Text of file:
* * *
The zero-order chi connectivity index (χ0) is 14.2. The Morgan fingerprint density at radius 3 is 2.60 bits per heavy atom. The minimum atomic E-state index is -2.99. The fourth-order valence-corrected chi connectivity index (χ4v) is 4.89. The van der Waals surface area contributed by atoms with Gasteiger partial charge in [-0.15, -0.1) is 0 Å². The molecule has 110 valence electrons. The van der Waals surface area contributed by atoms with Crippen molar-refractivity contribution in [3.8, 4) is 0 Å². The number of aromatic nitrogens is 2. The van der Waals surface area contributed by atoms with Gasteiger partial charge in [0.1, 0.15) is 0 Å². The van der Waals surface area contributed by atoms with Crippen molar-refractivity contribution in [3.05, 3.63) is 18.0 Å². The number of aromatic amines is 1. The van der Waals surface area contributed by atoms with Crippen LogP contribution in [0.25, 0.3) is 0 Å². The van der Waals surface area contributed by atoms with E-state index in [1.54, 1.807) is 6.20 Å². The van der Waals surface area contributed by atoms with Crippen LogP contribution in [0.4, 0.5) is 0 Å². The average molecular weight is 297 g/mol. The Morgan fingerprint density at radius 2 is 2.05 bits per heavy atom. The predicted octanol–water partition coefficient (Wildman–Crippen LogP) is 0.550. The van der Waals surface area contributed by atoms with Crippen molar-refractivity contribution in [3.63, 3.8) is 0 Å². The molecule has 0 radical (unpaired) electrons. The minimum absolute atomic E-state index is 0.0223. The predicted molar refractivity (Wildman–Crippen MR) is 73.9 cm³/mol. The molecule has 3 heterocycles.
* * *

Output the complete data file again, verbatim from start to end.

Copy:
The zero-order chi connectivity index (χ0) is 14.2. The Morgan fingerprint density at radius 3 is 2.60 bits per heavy atom. The minimum atomic E-state index is -2.99. The fourth-order valence-corrected chi connectivity index (χ4v) is 4.89. The van der Waals surface area contributed by atoms with Gasteiger partial charge in [-0.15, -0.1) is 0 Å². The molecule has 110 valence electrons. The van der Waals surface area contributed by atoms with Crippen molar-refractivity contribution in [3.8, 4) is 0 Å². The number of aromatic nitrogens is 2. The van der Waals surface area contributed by atoms with Gasteiger partial charge in [0.1, 0.15) is 0 Å². The van der Waals surface area contributed by atoms with Crippen molar-refractivity contribution in [3.05, 3.63) is 18.0 Å². The number of aromatic amines is 1. The van der Waals surface area contributed by atoms with Crippen LogP contribution in [0.25, 0.3) is 0 Å². The van der Waals surface area contributed by atoms with E-state index in [1.54, 1.807) is 6.20 Å². The van der Waals surface area contributed by atoms with Crippen LogP contribution in [0.4, 0.5) is 0 Å². The average molecular weight is 297 g/mol. The Morgan fingerprint density at radius 2 is 2.05 bits per heavy atom. The predicted octanol–water partition coefficient (Wildman–Crippen LogP) is 0.550. The van der Waals surface area contributed by atoms with Crippen molar-refractivity contribution in [3.63, 3.8) is 0 Å². The molecule has 0 radical (unpaired) electrons. The minimum absolute atomic E-state index is 0.0223. The predicted molar refractivity (Wildman–Crippen MR) is 73.9 cm³/mol. The molecule has 3 heterocycles.